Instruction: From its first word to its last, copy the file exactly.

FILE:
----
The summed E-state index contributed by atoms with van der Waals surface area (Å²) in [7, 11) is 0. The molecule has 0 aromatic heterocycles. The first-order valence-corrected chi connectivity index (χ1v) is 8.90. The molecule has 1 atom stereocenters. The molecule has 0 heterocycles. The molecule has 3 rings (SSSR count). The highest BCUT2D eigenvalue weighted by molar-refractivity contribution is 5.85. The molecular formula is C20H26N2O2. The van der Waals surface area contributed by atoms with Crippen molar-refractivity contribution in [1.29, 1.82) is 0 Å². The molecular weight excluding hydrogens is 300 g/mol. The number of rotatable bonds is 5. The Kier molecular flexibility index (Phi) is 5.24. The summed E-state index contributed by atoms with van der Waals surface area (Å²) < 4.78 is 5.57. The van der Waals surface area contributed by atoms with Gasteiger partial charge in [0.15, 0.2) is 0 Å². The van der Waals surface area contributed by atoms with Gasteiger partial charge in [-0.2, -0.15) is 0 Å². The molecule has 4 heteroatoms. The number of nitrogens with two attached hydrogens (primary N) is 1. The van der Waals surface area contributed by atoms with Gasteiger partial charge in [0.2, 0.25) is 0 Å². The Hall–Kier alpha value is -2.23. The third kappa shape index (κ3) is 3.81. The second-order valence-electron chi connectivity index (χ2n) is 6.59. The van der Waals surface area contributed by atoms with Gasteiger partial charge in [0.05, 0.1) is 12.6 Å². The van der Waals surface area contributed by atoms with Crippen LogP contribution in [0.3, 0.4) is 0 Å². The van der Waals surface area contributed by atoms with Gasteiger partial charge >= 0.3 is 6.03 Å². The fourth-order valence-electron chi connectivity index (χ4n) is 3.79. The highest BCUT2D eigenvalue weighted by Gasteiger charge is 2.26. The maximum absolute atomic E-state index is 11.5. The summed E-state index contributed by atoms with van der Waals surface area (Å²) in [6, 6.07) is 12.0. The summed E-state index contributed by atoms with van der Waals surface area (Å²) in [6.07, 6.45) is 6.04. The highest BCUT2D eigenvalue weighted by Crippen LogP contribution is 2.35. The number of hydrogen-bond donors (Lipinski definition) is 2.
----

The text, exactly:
The summed E-state index contributed by atoms with van der Waals surface area (Å²) in [7, 11) is 0. The molecule has 0 aromatic heterocycles. The first-order valence-corrected chi connectivity index (χ1v) is 8.90. The molecule has 1 atom stereocenters. The molecule has 0 heterocycles. The molecule has 3 rings (SSSR count). The highest BCUT2D eigenvalue weighted by molar-refractivity contribution is 5.85. The molecular formula is C20H26N2O2. The van der Waals surface area contributed by atoms with Crippen molar-refractivity contribution in [1.29, 1.82) is 0 Å². The molecular weight excluding hydrogens is 300 g/mol. The number of rotatable bonds is 5. The Kier molecular flexibility index (Phi) is 5.24. The summed E-state index contributed by atoms with van der Waals surface area (Å²) < 4.78 is 5.57. The van der Waals surface area contributed by atoms with Gasteiger partial charge in [0.15, 0.2) is 0 Å². The van der Waals surface area contributed by atoms with Gasteiger partial charge in [-0.2, -0.15) is 0 Å². The molecule has 4 heteroatoms. The number of nitrogens with two attached hydrogens (primary N) is 1. The van der Waals surface area contributed by atoms with Gasteiger partial charge in [0.2, 0.25) is 0 Å². The Hall–Kier alpha value is -2.23. The third kappa shape index (κ3) is 3.81. The second-order valence-electron chi connectivity index (χ2n) is 6.59. The van der Waals surface area contributed by atoms with Gasteiger partial charge in [0.05, 0.1) is 12.6 Å². The van der Waals surface area contributed by atoms with Crippen LogP contribution in [0.3, 0.4) is 0 Å². The van der Waals surface area contributed by atoms with Gasteiger partial charge >= 0.3 is 6.03 Å². The fourth-order valence-electron chi connectivity index (χ4n) is 3.79. The highest BCUT2D eigenvalue weighted by Gasteiger charge is 2.26. The maximum absolute atomic E-state index is 11.5. The summed E-state index contributed by atoms with van der Waals surface area (Å²) in [6, 6.07) is 12.0. The summed E-state index contributed by atoms with van der Waals surface area (Å²) in [6.07, 6.45) is 6.04. The highest BCUT2D eigenvalue weighted by Crippen LogP contribution is 2.35. The number of hydrogen-bond donors (Lipinski definition) is 2.